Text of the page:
Sun, Oct 18, 2009
The Straits Times
NUS team makes cloning breakthrough

SCIENTISTS in Singapore have become the first to 'semi-clone' an animal by fertilising an egg with an embryonic stem cell that mimics sperm.

Holly, a 4cm-long medaka fish, is now 15 months old and a great-grandmother, with a family of more than 100 fish which are able to reproduce normally and healthily.

The success by the scientists from the National University of Singapore may spell promise in future for infertile couples.

The key to the discovery is that scientists managed to generate a haploid DNA cell which mimics sperm. The isolation and manipulation of these cells took five years to complete, and cost $1.5 million.

The work by Associate Professor Hong Yunhan of the National University of Singapore's Department of Biological Sciences came through persistence - he continued his work to create haploid cells even when Nobel Prize winners had given up.

In essence, what the scientists did was to take eggs from one fish, and sperm from another.

The sperm cells were then zapped with UV rays to strip them of their DNA code, and these were then used to 'fertilise' the eggs.

As only one set of DNA was contained in the eggs, the resulting division created haploid cells. These cells were then combined with eggs from another fish, and Holly was born.

This method opens up the possibility of obtaining a haploid cell from a man, enabling him to pass on his DNA even if he is infertile.

That will be some time in the future, however, as further tests will still need to be carried out.

There will also be ethical hurdles to cross: Scientists and others have long debated the issue of whether it is right to clone humans.

For now, though, scientists here are celebrating what they say is akin to turning science fiction into reality.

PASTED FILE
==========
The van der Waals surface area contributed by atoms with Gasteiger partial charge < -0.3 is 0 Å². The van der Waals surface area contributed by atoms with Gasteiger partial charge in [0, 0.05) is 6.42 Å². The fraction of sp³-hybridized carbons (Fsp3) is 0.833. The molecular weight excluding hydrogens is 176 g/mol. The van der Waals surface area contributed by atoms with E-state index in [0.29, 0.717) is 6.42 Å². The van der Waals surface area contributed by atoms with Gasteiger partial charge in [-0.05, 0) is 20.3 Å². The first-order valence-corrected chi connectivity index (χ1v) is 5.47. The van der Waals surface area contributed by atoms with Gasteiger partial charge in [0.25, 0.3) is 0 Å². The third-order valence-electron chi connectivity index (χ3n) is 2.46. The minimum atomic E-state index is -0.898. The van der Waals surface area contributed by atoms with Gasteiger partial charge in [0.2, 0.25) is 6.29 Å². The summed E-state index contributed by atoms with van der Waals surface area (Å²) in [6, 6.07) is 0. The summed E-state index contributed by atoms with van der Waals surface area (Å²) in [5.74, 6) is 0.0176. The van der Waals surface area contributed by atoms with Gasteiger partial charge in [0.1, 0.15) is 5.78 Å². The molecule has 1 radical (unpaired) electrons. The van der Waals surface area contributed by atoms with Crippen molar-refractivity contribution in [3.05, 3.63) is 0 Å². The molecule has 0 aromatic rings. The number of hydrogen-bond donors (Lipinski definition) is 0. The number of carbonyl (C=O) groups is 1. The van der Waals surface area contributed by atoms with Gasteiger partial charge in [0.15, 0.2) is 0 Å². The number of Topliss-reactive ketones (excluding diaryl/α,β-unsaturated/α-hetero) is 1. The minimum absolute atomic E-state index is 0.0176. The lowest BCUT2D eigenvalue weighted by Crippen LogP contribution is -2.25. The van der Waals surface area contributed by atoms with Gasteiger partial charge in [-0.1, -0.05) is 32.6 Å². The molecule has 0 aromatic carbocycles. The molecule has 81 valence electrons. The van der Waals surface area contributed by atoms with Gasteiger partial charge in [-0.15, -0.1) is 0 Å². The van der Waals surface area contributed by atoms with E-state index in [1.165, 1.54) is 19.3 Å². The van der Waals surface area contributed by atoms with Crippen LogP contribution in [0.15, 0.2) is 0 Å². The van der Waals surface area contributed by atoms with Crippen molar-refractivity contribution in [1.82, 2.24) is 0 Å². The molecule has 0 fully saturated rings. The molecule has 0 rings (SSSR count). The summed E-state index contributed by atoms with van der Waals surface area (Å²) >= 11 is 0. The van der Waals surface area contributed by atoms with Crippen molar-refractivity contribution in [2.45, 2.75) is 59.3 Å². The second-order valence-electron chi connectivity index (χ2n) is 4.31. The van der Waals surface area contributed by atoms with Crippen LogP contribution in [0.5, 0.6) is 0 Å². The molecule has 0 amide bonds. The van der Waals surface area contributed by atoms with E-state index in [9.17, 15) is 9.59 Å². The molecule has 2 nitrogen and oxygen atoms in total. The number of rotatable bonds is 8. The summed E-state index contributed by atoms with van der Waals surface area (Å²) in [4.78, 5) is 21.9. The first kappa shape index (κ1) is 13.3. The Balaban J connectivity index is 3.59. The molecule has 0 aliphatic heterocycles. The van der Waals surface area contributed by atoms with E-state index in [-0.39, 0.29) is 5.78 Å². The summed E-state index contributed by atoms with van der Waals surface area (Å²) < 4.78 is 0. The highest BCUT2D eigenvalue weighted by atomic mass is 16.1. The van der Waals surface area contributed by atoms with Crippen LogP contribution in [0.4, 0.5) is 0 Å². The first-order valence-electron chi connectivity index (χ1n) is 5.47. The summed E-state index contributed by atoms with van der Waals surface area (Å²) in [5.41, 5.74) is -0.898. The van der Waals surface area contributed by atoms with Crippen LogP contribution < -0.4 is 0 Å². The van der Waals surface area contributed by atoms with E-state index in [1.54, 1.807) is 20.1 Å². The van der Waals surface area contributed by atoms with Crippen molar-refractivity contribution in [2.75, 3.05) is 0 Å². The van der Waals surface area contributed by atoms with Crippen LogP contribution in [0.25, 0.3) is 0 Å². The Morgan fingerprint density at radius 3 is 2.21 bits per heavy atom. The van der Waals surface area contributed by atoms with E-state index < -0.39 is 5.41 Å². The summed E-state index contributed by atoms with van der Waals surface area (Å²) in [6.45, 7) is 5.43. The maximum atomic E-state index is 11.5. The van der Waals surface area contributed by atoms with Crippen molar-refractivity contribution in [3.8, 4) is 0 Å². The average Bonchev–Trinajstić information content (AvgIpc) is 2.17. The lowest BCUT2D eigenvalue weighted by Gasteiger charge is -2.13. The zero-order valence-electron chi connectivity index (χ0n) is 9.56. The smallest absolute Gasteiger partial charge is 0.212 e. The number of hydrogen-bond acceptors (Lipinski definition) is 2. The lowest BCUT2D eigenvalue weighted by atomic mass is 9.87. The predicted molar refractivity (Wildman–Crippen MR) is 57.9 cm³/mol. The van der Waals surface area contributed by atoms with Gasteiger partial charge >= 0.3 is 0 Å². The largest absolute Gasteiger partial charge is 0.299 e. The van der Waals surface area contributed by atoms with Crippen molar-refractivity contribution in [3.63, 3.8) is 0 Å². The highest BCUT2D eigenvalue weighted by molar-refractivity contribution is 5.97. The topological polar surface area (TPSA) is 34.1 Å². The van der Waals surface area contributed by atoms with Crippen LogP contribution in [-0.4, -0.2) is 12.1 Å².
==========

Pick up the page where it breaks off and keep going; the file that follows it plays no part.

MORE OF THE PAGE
'Eight years ago, semi-cloning was science fiction. Our work with the fish as a first model has revealed the possibility of carrying it out on vertebrates, to which humans belong,' said Prof Hong.

Holly is quite different from animals like Dolly, the world's first cloned sheep, and the myriad of others that came after her.

Instead of a clone, which is an exact genetic replica of an organism, Holly is a semi-clone with a unpredictable genetic code - similar to how it occurs in nature.

Dr Alan Colman, a principal investigator at the Agency for Science, Technology and Research's Institute of Medical Biology, executive director of the Singapore Stem Cell Consortium, as well as one of the creators of Dolly, said the isolation of a haploid cell was interesting and valuable to science.

He said: 'The reason haploid cells are desirable is that all of us have two copies of each gene.'

He explained that being able to look at a human haploid cell, if one day possible, will allow scientists to study and treat genes that cause diseases such as cancer, Alzheimer's and Parkinson's.

The next step for Prof Hong's team is to seek international collaboration to try and carry out its work on mice. Such a study will take about five years and, if successful, will proceed to trials with monkeys and, finally, humans.

Dr Benjamin Capps of the Centre for Biomedical Ethics at NUS' Yong Loo Lin School of Medicine said: 'The results of this study are closer to IVF - replacing the role of sperm with that of an artificially created haploid cell - and so raise little immediate ethical concern as a technique.'

Prof Hong, however, noted: 'It will be interesting to see whether human society would accept these semi-cloned children once the technology is established in humans.'

This article was first published in The Straits Times.

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